To Thrive In These Not-Quite-Normal Times, Imagine You’re Waterskiing

I was only ten minutes into a Zoom call with a team of smart, motivated, innovative professionals when the finger-pointing, blaming, and criticizing began. Problems were presented. Obstacles were outlined. Faults were floated. The conversation got heated and combative.

What was going on? It didn’t take me long to learn that these usually optimistic, high-energy problem-solvers were miserable due to an unfamiliar challenge: a lull in momentum. A massive project, which had been the primary focus for most of the company for months, had come to a stand-still. Hitting the pause button was necessary and unavoidable. Certainly, no one was to blame.

Still, nerves were frayed and tensions were high. In some ways, I wasn’t surprised. I’ve noticed friction in a lot of conversations lately. Many of us are feeling uncertainty as we start emerging from the pandemic and begin defining (or redefining) what’s next. We’ve still got a-ways to go before we’re operating at full speed. Until then, the mental, emotional, and spiritual lull looming before us can leave us feeling anxious and unmoored.

I’ve got a tip for anyone who might be feeling this way: Imagine you’re waterskiing (bet you weren’t expecting that!). If you’ve ever tried waterskiing, you know what it’s like to hang out in the water when the boat’s not moving. You’re bobbing around like crazy, trying to stay afloat and keep your skis pointed forward. The rope gets tangled or you drop it, and suddenly your butt’s in the air and you’re facing the wrong way. It’s awkward and kind of exhausting.

Right now, we’re all like waterskiers stuck behind the boat. If you’re lucky, a life jacket is keeping your head above water, but that doesn’t mean you’re having much fun or making much headway. You can’t see what’s up ahead. You’ve sucked down some lake water. And you’re starting to get cold.

When the boat finally straightens out and starts picking up speed, you get dragged for a few feet, which is somehow better than endless bobbing. Then, suddenly, the tension returns to the rope. You lunge forward for a moment or two, but now you’ve got something to pull against. You can find your center of balance, adjust to the rhythm of the waves, and carve back and forth across the wake. As long as the boat — and you — keep moving forward, you stay upright and stable. You remember why you love waterskiing: it’s challenging, exhilarating, and fun.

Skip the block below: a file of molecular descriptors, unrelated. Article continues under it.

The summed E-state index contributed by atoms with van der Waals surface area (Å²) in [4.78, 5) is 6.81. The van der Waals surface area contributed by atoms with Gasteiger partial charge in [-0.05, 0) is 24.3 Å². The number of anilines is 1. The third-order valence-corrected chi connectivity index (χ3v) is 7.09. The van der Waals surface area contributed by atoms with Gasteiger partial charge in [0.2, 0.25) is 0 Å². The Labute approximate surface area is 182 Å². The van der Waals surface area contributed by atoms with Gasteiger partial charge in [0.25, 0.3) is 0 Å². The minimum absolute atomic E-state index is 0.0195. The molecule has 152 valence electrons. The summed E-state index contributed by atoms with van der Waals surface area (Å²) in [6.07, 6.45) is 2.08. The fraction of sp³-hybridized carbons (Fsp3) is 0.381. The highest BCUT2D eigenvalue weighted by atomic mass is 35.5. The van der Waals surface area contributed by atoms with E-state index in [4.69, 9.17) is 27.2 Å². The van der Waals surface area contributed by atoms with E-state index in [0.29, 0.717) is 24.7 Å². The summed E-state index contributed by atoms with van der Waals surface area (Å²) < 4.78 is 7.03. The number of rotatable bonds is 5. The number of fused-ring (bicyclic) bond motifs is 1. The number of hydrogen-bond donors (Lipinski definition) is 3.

I guess that’s what I hope you’ll keep in mind during this weird post-Covid/pre-normal lull. As we all try to right ourselves and renew our sense of equilibrium and forward momentum, remember there are challenging, exhilarating, and fun days still ahead.

I help leaders and teams find equilibrium and forward momentum together. Email me to find out more! Plus, sign up to get our newest posts about bright culture, leadership, and more.

Candra Canning is the founder of Live Bright Now. She’s been coaching corporate leaders + teams to brighten their performance for 20 years. Candra believes a bright company culture creates bright individuals + bright communities — even a brighter world.

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Candra Canning

Candra Canning is the founder of Live Bright Now. She’s been coaching corporate leaders + teams to brighten their performance for 20 years. Candra believes a br